Monday, January 30, 2012

Top Five Excuses ICD Manufacturers Use to Justify Not Releasing Data to Patients

I’ve been asked a few times to list the reasons why manufacturers of ICDs won’t release raw data to patients. (This data is collected via remote monitoring and shared with clinicians, but not with the patient who originates it.)

Here are their top five excuses:

Excuse #1: HIPAA.

HIPAA prevents us from releasing data to patients.”
This is the most ridiculous of all excuses. HIPAA is the Health Insurance Portability and Accountability Act passed by the U.S. Congress in 1996. HIPAA is the single most significant legislation affecting the health care industry since the creation of Medicare and Medicaid back in 1965. One of the reasons HIPAA was created, was to give patients control over the use of their health information. NOT to prevent us from having it.

Excuse #2: Too complex.

“This information is too complex, patients wouldn
t understand it.
You heard the ridiculous, now you heard the top patronizing excuse. To that I say: try us!

Excuse #3: Let us help you first.

Sure, we’ll give patients their data. But first, let us figure out a way to put it into meaningful context for patients so they can understand it.
Paternalism at its best. How about putting it into meaningful context WITH patients? Having manufacturers put our data in context means that they get to spin it for us. That is not what we want. Just give us our damn data and let us partner with whomever we want: doctors, family, statisticians, researchers, other patients, app developers or our electrical engineer friends to make it meaningful. Plus, different patients have different needs and different levels of understanding. We’re all in different phases of the same journey. It’s our job to make our health information meaningful, not theirs.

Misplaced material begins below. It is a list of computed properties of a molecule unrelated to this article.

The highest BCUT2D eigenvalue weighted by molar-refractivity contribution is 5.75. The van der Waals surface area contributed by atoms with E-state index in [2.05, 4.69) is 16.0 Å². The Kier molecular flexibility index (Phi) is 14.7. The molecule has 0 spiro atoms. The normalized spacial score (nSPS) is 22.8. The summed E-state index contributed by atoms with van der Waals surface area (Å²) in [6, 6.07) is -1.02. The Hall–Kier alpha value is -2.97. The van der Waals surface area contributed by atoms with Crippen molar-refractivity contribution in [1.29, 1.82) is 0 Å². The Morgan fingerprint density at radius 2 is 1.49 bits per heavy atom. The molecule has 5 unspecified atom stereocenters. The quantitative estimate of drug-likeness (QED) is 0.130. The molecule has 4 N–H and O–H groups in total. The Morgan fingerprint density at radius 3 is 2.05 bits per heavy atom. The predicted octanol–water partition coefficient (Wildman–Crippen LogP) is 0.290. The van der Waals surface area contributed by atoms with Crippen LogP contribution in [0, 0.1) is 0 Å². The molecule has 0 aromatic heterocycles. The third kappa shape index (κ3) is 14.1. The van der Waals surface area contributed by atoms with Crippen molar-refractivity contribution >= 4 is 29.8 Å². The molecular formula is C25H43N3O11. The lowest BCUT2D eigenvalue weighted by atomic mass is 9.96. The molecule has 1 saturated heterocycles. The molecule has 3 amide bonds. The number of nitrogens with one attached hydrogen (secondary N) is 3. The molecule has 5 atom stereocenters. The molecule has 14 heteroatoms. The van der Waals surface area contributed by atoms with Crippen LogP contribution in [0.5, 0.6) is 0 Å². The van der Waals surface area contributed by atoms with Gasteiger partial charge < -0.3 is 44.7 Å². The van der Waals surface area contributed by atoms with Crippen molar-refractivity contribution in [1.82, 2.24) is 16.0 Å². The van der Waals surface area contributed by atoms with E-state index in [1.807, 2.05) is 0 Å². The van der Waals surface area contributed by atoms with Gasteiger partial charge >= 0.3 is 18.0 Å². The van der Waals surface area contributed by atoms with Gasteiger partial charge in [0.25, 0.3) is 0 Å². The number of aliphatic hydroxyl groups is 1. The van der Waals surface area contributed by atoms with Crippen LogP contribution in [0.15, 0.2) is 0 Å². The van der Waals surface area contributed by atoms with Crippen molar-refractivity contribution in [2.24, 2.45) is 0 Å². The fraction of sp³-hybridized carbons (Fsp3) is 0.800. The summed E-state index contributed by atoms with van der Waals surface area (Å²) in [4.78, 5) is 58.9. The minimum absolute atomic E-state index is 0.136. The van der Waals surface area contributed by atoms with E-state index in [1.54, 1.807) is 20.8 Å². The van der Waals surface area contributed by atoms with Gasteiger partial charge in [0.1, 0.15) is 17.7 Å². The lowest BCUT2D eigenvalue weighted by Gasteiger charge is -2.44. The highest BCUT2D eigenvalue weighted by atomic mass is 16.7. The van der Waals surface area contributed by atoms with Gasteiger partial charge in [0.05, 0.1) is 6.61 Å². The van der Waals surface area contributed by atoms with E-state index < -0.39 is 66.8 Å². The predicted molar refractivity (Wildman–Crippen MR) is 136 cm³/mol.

Excuse #4: It will overwhelm doctors with calls.

If we give patients their data, doctors will be flooded with phone calls for no important reasons.
Another patronizing excuse. I actually think that the exact opposite would happen. Instead of calling for every little thing, patients who are empowered with information and equipped with knowledge would only call their doctors for reasons that are important enough. Wouldn’t you?

Excuse #5: Doesn’t fit our business model.

A pacemaker or defibrillator is put into a patient’s body for the therapy it delivers, not for the information it gathers. Making data available to patients does not fit our business model. (Watch this on YouTube, here.)
In other words, “who’s going to pay for this?” or “why should we commit dollars to creating an infrastructure that provides data to patients when they don’t influence device purchase?” The doctor is the customer, in case you’re wondering. Not the patient.

The issue of giving patients access to our data will only be settled when doctors start talking about this and demanding that their patients be empowered with information.

Thankfully, this has already started to happen. Yay!

Read these related posts by Dr. David Lee Scher:


Joleen Chambers said...

The same five excuses are employed by orthopedic joint replacement manufacturers. FDA MedWatch #5009052 adverse event was finally given serial numbers nearly 9 months after the implant (that failed and was unsuccessfully "revised" after just 4 months). HIPAA was cited several times as the reason for delay of the release and for not responding to the patient advocate. AAOS-American Association of Orthopedic Surgeons has been promising a registry for nearly 20 years and then not producing anything that is accessible or meaningful to patients. The #1 expenditure of Medicare is joint replacement. Innovation, by definition, will produce products that fail but that failure is currently attributed to the patient rather than to the business model. Federal public policy (Congress!) must change before more patients are placed in medical and legal purgatory by failed implanted medical devices.

Todd Toulouse said...

I know that if I had access to my data I could live better and longer. The rep that did my last download in the clinic advised me that my heart is showing signs of increased water retention issues and that in an effort to keep me out of the emergency room, they want to download my data monthly instead of every 3 months as it has been done in the past. The problem is, my cardio never looks at the data until I have an appointment with him (every 6 months). I could go over the data every month and compare it to my food/fluid/activity journal and could figure out pretty quickly why some days I do so much better than other days.

Anonymous said...

Sounds like a way to keep doctors getting visits. If you get the data yourself, you could manage things yourself and less doctor visits? Also increases their costs to manage that data access. Thanks Ted - implantable cardioverter defibrillator